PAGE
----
Abstract 170: Improving Radiation Safety in the Cardiac Catheterization Lab
Objective: Ionizing radiation, while necessary for cardiac catheterization and angioplasty, is an ever present and often unappreciated safety concern for the patient and operator. Radiation exposure has both deterministic and stochastic effects, with risk estimated by peak Skin Dose and Air kerma Area product . Exposure guidelines have been set for radiation safety (4,000 mGray and 20,000 c Gray cm2).
Procedure: The frequency of guideline excessive radiation exposure for cardiac cath lab patients was tracked. Operator, patient, anatomic, procedural variables associated with high radiation exposures were identified and specific interventions to minimize radiation exposure identified.
Results: Over a 3 year period 17% of interventions [2011- 220/1,543 (14.3%), 2012- 268/1,420 (18.9%), 2013- 270/1,476 (18.3%)] received excessive skin or total body radiation. In 2013 the average peak skin dose/patient for operators ranged from 1,250 -3,252; the average total area dose/patient ranged from 7,360- 20,988 for operators, with only one operator exceeding 20,000 as an average. Advances in equipment and operator experience have been offset by the increasing disease complexity of attempted interventions. Frequency of excessive radiation by operator ranged from 1.4 - 46% of interventions. Patient risk factors included: obesity, multivessel disease and lesion complexity, highly angled views, number, length, and frame rate of cine and fluoroscopy runs. Specific interventions that decreased the frequency of excess radiation administered included: increasing operator feedback and awareness of radiation used, shortening cine runs, decreased frame rate for fluoroscopy and cine, staging procedures, increase use of stored images and mapping capabilities. Physicians adopting safer radiation practices decreased excess radiation cases from 15.8% [35/222] in 2012 to 8.0% [18/224] in 2013. The default settings of X-Ray equipment have been modified to encourage safe and appropriate use of radiation in the cardiac catheterization lab (however, physician overide of settings is still possible).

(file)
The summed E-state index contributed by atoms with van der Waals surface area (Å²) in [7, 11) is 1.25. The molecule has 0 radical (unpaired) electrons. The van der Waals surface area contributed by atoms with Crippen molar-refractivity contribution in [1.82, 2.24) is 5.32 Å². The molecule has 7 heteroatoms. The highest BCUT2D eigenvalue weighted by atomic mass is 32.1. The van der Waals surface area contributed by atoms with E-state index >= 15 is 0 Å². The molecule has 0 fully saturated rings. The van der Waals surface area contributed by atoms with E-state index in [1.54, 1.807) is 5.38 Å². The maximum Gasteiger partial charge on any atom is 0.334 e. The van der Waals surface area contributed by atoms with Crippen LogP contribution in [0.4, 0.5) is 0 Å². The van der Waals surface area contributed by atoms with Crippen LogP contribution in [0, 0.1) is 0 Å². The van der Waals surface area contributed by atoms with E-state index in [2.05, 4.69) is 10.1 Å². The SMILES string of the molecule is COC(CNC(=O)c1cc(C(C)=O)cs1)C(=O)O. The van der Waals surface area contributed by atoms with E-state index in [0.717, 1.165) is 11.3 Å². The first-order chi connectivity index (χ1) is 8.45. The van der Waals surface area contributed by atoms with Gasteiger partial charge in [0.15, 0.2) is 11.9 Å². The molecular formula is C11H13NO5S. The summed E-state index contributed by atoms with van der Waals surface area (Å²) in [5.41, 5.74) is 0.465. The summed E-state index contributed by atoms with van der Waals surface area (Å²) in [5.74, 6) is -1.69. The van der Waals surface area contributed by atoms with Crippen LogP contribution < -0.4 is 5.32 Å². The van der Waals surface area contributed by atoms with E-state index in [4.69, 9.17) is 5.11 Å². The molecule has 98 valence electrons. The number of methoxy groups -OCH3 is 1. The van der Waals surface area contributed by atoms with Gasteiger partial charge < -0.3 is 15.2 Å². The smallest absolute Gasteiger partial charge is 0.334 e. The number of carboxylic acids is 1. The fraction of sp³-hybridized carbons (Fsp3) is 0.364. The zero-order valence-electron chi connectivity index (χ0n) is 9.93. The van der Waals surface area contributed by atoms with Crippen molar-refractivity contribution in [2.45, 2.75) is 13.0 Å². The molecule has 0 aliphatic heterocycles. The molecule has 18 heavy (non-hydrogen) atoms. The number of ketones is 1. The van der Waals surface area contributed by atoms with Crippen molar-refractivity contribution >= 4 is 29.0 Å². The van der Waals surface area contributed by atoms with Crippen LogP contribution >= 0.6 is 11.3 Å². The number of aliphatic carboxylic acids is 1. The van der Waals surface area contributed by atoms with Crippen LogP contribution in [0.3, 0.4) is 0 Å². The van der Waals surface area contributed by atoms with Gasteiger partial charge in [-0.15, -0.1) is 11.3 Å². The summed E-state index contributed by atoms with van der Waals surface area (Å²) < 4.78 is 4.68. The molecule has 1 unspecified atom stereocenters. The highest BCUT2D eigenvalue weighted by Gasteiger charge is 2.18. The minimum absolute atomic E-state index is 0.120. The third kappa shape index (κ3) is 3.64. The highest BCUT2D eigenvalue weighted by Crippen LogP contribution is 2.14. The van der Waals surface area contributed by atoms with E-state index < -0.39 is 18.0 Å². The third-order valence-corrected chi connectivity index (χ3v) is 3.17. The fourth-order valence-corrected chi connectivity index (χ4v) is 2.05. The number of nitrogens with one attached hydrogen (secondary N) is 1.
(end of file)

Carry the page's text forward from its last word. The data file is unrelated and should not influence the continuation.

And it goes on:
Conclusions: Patient factors (e.g. obesity, prior CABG) and complex, multivessel interventions are potentially frequently associated with excess radiation. Changing default settings and implementing radiation safety practices can significantly decrease radiation exposure to patients and staff.
Author Disclosures: W.E. Lawson: None. K. Gulino: None. J.P. Dervan: None. L. Wilbert: None. P. Callias: None. S. Kar: None. M. Bonvento: None.
- © 2014 by American Heart Association, Inc.